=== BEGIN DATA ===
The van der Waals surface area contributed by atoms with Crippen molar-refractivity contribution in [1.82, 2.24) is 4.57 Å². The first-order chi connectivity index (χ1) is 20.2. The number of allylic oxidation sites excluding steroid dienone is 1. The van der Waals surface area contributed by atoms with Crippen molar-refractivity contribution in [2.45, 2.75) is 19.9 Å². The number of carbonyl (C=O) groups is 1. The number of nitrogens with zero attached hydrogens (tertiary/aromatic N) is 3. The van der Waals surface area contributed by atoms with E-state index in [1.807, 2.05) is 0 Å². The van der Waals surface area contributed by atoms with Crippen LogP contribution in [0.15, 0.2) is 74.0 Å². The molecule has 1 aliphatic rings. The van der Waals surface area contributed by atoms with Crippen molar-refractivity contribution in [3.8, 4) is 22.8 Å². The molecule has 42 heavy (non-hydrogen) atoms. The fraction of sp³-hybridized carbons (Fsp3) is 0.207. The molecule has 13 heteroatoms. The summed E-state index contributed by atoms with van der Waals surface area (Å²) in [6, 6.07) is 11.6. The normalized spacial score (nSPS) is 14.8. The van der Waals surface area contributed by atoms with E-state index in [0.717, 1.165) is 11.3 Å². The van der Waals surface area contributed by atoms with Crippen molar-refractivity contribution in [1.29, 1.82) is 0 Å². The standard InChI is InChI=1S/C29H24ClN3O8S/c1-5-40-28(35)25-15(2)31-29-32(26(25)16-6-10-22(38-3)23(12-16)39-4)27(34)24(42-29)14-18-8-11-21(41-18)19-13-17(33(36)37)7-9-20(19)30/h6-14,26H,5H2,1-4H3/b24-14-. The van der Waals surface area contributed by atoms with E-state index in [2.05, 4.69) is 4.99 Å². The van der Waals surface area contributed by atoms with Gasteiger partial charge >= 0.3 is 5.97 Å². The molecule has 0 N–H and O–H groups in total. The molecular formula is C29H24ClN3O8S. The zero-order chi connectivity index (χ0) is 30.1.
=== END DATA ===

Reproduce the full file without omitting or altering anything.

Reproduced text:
The van der Waals surface area contributed by atoms with Crippen molar-refractivity contribution in [1.82, 2.24) is 4.57 Å². The first-order chi connectivity index (χ1) is 20.2. The number of allylic oxidation sites excluding steroid dienone is 1. The van der Waals surface area contributed by atoms with Crippen molar-refractivity contribution in [2.45, 2.75) is 19.9 Å². The number of carbonyl (C=O) groups is 1. The number of nitrogens with zero attached hydrogens (tertiary/aromatic N) is 3. The van der Waals surface area contributed by atoms with E-state index in [1.807, 2.05) is 0 Å². The van der Waals surface area contributed by atoms with Crippen LogP contribution in [0.15, 0.2) is 74.0 Å². The molecule has 1 aliphatic rings. The van der Waals surface area contributed by atoms with Crippen molar-refractivity contribution in [3.8, 4) is 22.8 Å². The molecule has 42 heavy (non-hydrogen) atoms. The fraction of sp³-hybridized carbons (Fsp3) is 0.207. The molecule has 13 heteroatoms. The summed E-state index contributed by atoms with van der Waals surface area (Å²) in [6, 6.07) is 11.6. The normalized spacial score (nSPS) is 14.8. The van der Waals surface area contributed by atoms with E-state index in [0.717, 1.165) is 11.3 Å². The van der Waals surface area contributed by atoms with Crippen molar-refractivity contribution in [1.29, 1.82) is 0 Å². The standard InChI is InChI=1S/C29H24ClN3O8S/c1-5-40-28(35)25-15(2)31-29-32(26(25)16-6-10-22(38-3)23(12-16)39-4)27(34)24(42-29)14-18-8-11-21(41-18)19-13-17(33(36)37)7-9-20(19)30/h6-14,26H,5H2,1-4H3/b24-14-. The van der Waals surface area contributed by atoms with E-state index in [2.05, 4.69) is 4.99 Å². The van der Waals surface area contributed by atoms with Gasteiger partial charge >= 0.3 is 5.97 Å². The molecule has 0 N–H and O–H groups in total. The molecular formula is C29H24ClN3O8S. The zero-order chi connectivity index (χ0) is 30.1.